5 Standout Metrics From Okta's First-Quarter Report

Investors have been gaining confidence in recent months that Okta (NASDAQ: OKTA) will cash in on some major long-term business trends, including digital identity management and the shift toward cloud-based software services. On Thursday, the company added fuel to that optimistic outlook by trouncing sales growth expectations yet again. Revenue jumped 50% versus the 40% boost executives had predicted.

Looking deeper into the results reveals more good news about Okta's booming business, and below we'll cover a few of the highlights from the report.

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1. 53%: Growth in high-value contracts

Okta's high-value contracts, which it defines as those with over $100,000 in annual spending, grew 53% to again outpace overall sales gains. In fact, the increase accelerated from the prior quarter's 50% boost as the company signed up more members of the Fortune 100. "The world's largest organizations are increasingly realizing that identity is essential to their cloud, digital transformation, and security initiatives," CEO Todd McKinnon said in a press release.

Management has warned that sales trends will be volatile as the revenue base tilts more toward these huge contracts, and the company benefited from that lumpiness this quarter as sales improved to $125 million compared to the forecast range of between $116 million and $117 million.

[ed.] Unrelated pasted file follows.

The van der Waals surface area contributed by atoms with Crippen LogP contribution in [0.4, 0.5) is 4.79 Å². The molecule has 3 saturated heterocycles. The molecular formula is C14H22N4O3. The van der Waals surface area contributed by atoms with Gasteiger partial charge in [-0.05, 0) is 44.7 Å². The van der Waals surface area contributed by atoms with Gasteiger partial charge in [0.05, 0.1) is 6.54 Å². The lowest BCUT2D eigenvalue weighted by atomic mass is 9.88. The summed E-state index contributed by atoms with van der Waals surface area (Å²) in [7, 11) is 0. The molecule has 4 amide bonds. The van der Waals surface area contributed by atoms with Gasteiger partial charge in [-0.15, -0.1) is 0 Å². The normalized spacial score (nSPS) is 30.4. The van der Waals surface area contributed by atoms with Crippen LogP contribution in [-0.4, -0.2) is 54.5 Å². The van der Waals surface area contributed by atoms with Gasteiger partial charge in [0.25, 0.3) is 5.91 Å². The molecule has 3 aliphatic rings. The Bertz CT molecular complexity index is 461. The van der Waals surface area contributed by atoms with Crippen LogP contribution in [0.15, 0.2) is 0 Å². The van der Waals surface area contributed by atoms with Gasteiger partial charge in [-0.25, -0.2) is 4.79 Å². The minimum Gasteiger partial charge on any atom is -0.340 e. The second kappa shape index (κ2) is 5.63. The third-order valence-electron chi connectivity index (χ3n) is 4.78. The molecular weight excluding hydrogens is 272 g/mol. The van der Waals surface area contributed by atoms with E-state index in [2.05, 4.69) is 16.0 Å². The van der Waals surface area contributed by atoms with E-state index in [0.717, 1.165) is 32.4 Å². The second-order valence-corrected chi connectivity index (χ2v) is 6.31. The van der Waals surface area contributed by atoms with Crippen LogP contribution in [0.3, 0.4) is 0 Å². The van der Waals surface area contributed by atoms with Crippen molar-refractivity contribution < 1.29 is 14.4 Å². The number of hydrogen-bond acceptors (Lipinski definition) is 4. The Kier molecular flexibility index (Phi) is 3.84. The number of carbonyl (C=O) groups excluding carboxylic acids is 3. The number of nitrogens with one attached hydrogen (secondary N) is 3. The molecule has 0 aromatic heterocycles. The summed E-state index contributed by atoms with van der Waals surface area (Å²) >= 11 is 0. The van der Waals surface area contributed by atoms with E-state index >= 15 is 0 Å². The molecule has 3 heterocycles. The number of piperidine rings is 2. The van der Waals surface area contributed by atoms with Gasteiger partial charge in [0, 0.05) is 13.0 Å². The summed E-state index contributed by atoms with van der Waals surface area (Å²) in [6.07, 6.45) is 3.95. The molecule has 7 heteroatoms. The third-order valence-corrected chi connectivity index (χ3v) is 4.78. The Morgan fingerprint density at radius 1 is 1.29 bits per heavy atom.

2. 52%: Subscription revenue growth

The software specialist's other growth and engagement metrics all demonstrated healthy demand, led by a 52% spike in recurring subscription revenue. Customers are increasingly opting for cloud-based service contracts over straight-up license purchases. Billings improved at about the same rate, with deferred revenue spiking to $268 million from $174 million a year ago.

Okta must recognize these sales over the life of the contract rather than in an up-front sum, and that accounting approach reduces revenue growth in the short term but raises it in future quarters.

3. 67%: Boost in operating expenses

Selling expenses continue to far outpace revenue growth so that the earnings picture remains negative. Okta spent heavily in areas like research and development and sales and marketing, leading to a doubling of operating loss to $51 million. Investors are likely to see these expenses continue to climb in the coming quarters, too, as the company establishes a new global selling infrastructure in places like Australia and Germany.

4. 11%: Free cash flow margin

One of the key financial benefits of a subscription-based sales approach is that it supports steady, growing cash flow. Investors saw that setup start to deliver solid returns this quarter, as free cash flow improved to $13 million, or 11% of sales, from a loss of $2 million, or -2% of sales. That growth came despite an almost doubling of capital investment spending.

5. 37%: Sales growth outlook

Okta's first-quarter results, and its spiking subscription commitments, were strong enough to convince management to raise their 2019 outlook despite the fact that so much of the fiscal year lies ahead. McKinnon and his team now see sales increasing to between $543 million and $548 million compared to their prior forecast range of $530 million to $535 million.

The top of that new range implies 37% revenue growth compared to last year's 50% spike. While Okta will likely slow its sales pace in 2019 while seeing expanding losses, its market position is clearly strengthening. Investors have to hope that this success helps cash flow trends remain positive and supports improving earnings trends perhaps as early as 2020.

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Demitrios Kalogeropoulos owns shares of Okta. The Motley Fool owns shares of and recommends Okta. The Motley Fool has a disclosure policy.